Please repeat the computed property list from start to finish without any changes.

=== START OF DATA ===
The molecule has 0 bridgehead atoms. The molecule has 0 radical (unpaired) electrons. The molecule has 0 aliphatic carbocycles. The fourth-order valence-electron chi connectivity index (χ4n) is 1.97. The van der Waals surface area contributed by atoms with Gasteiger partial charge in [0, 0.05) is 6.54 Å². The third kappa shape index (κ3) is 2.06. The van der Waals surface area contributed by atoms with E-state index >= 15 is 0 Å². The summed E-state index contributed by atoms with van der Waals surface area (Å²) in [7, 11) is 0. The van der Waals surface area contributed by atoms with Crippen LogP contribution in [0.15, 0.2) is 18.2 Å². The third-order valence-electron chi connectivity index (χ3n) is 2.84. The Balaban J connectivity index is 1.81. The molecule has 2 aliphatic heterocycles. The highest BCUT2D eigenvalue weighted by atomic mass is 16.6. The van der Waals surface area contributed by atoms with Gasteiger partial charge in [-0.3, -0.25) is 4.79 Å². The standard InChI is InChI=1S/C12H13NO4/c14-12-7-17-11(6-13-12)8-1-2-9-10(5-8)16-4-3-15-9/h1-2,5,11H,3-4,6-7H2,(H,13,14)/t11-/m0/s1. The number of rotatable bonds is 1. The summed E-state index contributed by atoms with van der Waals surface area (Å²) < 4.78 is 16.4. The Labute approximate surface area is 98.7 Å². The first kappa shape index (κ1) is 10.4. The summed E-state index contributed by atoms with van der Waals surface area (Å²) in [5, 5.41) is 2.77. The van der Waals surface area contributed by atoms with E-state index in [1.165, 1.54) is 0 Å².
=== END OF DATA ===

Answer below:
The molecule has 0 bridgehead atoms. The molecule has 0 radical (unpaired) electrons. The molecule has 0 aliphatic carbocycles. The fourth-order valence-electron chi connectivity index (χ4n) is 1.97. The van der Waals surface area contributed by atoms with Gasteiger partial charge in [0, 0.05) is 6.54 Å². The third kappa shape index (κ3) is 2.06. The van der Waals surface area contributed by atoms with E-state index >= 15 is 0 Å². The summed E-state index contributed by atoms with van der Waals surface area (Å²) in [7, 11) is 0. The van der Waals surface area contributed by atoms with Crippen LogP contribution in [0.15, 0.2) is 18.2 Å². The third-order valence-electron chi connectivity index (χ3n) is 2.84. The Balaban J connectivity index is 1.81. The molecule has 2 aliphatic heterocycles. The highest BCUT2D eigenvalue weighted by atomic mass is 16.6. The van der Waals surface area contributed by atoms with Gasteiger partial charge in [-0.3, -0.25) is 4.79 Å². The standard InChI is InChI=1S/C12H13NO4/c14-12-7-17-11(6-13-12)8-1-2-9-10(5-8)16-4-3-15-9/h1-2,5,11H,3-4,6-7H2,(H,13,14)/t11-/m0/s1. The number of rotatable bonds is 1. The summed E-state index contributed by atoms with van der Waals surface area (Å²) < 4.78 is 16.4. The Labute approximate surface area is 98.7 Å². The first kappa shape index (κ1) is 10.4. The summed E-state index contributed by atoms with van der Waals surface area (Å²) in [5, 5.41) is 2.77. The van der Waals surface area contributed by atoms with E-state index in [1.165, 1.54) is 0 Å².